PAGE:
Ask a Therapist
Ever wanted a therapist to answer your questions without having to pay a bill? Here I will answer general questions every Monday sent via email. Feel free to send in any questions you might have about physical or mental issues, but keep in mind highly personal or specific concerns should be addressed in one-on-one sessions.
What are the signs and symptoms of ADHD? How do I know if you need help dealing with the symptoms?
ADHD, or Attention-Deficit Hyperactivity Disorder, includes a difficulty to focus attention, impulsivity, and hyperactivity. These traits are shown by most children at some point, ADHD is most often diagnosed in childhood after children enter school, but it can be diagnosed in adolescence and even adulthood, and there are generally three kinds of ADHD:
- 1. Combined symptoms (the most common) - Involves both the inability to focus and hyperactivity
- 2. Inattentive ADHD (also called ADD) - Marked by impaired attention and concentration
- 3. Hyperactive-Impulse ADHD - Hyperactivity without the loss of focus and concentration
- Difficulty paying attention in class and tendency to make simple or careless mistakes
- Easily distracted by noises and actions usually ignored by other people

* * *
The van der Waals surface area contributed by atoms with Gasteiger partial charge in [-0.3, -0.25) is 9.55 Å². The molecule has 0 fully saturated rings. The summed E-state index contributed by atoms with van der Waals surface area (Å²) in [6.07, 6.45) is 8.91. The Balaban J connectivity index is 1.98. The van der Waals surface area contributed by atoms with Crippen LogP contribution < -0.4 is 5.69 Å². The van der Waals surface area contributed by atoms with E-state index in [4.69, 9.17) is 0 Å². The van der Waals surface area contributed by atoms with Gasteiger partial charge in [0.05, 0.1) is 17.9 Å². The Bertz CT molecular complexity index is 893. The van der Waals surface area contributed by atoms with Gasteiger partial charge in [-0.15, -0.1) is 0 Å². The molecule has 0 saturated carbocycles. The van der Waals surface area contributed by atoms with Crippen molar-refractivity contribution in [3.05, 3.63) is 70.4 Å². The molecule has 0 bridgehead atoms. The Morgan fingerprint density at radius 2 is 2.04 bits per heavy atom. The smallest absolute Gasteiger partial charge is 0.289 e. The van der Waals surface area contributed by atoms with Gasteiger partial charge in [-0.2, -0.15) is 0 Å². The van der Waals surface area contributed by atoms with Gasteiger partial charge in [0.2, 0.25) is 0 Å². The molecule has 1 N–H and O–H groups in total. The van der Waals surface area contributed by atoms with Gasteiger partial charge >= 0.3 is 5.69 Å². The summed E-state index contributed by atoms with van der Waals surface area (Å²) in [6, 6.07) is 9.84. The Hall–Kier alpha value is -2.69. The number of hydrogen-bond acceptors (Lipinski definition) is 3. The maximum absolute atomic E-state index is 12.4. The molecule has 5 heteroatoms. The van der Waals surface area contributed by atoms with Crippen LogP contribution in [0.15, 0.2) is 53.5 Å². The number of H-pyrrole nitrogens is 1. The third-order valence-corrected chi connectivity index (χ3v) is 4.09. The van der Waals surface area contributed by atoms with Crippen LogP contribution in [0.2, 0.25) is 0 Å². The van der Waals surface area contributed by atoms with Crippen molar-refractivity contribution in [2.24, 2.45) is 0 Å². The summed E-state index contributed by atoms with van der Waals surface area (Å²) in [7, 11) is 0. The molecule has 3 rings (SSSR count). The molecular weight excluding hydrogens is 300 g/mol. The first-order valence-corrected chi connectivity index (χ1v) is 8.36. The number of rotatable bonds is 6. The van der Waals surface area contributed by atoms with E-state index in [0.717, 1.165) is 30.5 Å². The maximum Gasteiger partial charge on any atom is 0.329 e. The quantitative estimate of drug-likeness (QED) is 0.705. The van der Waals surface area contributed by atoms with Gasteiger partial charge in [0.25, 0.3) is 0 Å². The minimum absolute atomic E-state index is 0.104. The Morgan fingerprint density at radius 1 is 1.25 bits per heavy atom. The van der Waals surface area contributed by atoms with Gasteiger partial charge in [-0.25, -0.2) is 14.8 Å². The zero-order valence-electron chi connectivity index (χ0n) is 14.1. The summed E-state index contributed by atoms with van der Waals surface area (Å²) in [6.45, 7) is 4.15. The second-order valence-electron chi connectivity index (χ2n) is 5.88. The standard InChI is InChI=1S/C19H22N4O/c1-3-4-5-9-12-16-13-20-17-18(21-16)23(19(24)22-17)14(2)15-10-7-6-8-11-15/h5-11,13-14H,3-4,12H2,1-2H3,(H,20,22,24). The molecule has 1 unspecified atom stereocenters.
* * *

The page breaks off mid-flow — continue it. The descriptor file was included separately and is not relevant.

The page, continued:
- Unable to finish tasks or perform tasks that require concentration for a long period of time
- Procrastination (for fear of never finishing or being unable to focus)
- Disorganization and moving on from one incomplete task to another
- Frequent shifts in conversation and unable to follow rules in social situations
- Always fidgeting when sitting down
- Getting up to walk or run frequently
- Running and climbing when inappropriate
- Always on the go, unable to enjoy quiet or slow leisure activities like reading or writing
So how do you know if you need help dealing with ADHD? If any of these symptoms interfere with a healthy, happy lifestyle for yourself or your child, then getting some direction and guidance from a counselor or doctor is always a good idea. Some children with ADHD can develop learning problems that don’t go away on their own, including difficulty in following instructions and getting poor grades or performance reviews at school or work. Accordingly, depression and anxiety problems can arise.
In the end, you want to succeed in life, and you want to see your children succeed as well—if patience, love, and understanding isn’t enough, there are steps you can take (including therapy and medication) that can help repair the body’s normal function. Often, ADHD isn’t just a mental problem, it’s physical as well. Always talk to your doctor of therapist to see what is right for you or your child!